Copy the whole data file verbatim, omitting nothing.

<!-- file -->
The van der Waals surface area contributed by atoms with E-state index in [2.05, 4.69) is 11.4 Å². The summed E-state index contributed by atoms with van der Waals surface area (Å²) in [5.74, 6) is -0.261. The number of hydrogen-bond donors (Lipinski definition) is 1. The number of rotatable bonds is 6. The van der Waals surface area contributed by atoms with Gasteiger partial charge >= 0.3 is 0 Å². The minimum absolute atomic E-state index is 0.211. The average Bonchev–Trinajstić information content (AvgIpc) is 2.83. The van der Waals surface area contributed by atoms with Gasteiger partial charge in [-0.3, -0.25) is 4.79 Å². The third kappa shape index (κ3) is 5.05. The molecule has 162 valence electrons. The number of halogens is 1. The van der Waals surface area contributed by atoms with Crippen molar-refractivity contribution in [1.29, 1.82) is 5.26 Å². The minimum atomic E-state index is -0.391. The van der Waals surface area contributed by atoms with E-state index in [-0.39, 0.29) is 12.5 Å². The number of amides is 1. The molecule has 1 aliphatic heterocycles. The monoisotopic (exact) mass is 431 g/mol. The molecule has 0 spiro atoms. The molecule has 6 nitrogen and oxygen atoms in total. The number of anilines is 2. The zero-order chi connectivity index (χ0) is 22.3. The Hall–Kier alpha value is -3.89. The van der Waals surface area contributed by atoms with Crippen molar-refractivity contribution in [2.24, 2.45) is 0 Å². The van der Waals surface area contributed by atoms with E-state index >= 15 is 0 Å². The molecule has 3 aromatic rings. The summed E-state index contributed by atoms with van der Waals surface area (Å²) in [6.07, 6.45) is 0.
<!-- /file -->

The van der Waals surface area contributed by atoms with E-state index in [2.05, 4.69) is 11.4 Å². The summed E-state index contributed by atoms with van der Waals surface area (Å²) in [5.74, 6) is -0.261. The number of hydrogen-bond donors (Lipinski definition) is 1. The number of rotatable bonds is 6. The van der Waals surface area contributed by atoms with Gasteiger partial charge >= 0.3 is 0 Å². The minimum absolute atomic E-state index is 0.211. The average Bonchev–Trinajstić information content (AvgIpc) is 2.83. The van der Waals surface area contributed by atoms with Gasteiger partial charge in [-0.3, -0.25) is 4.79 Å². The third kappa shape index (κ3) is 5.05. The molecule has 162 valence electrons. The number of halogens is 1. The van der Waals surface area contributed by atoms with Crippen molar-refractivity contribution in [1.29, 1.82) is 5.26 Å². The minimum atomic E-state index is -0.391. The van der Waals surface area contributed by atoms with E-state index in [-0.39, 0.29) is 12.5 Å². The number of amides is 1. The molecule has 1 aliphatic heterocycles. The monoisotopic (exact) mass is 431 g/mol. The molecule has 0 spiro atoms. The molecule has 6 nitrogen and oxygen atoms in total. The number of anilines is 2. The zero-order chi connectivity index (χ0) is 22.3. The Hall–Kier alpha value is -3.89. The van der Waals surface area contributed by atoms with Crippen molar-refractivity contribution in [2.24, 2.45) is 0 Å². The van der Waals surface area contributed by atoms with E-state index >= 15 is 0 Å². The molecule has 3 aromatic rings. The summed E-state index contributed by atoms with van der Waals surface area (Å²) in [6.07, 6.45) is 0.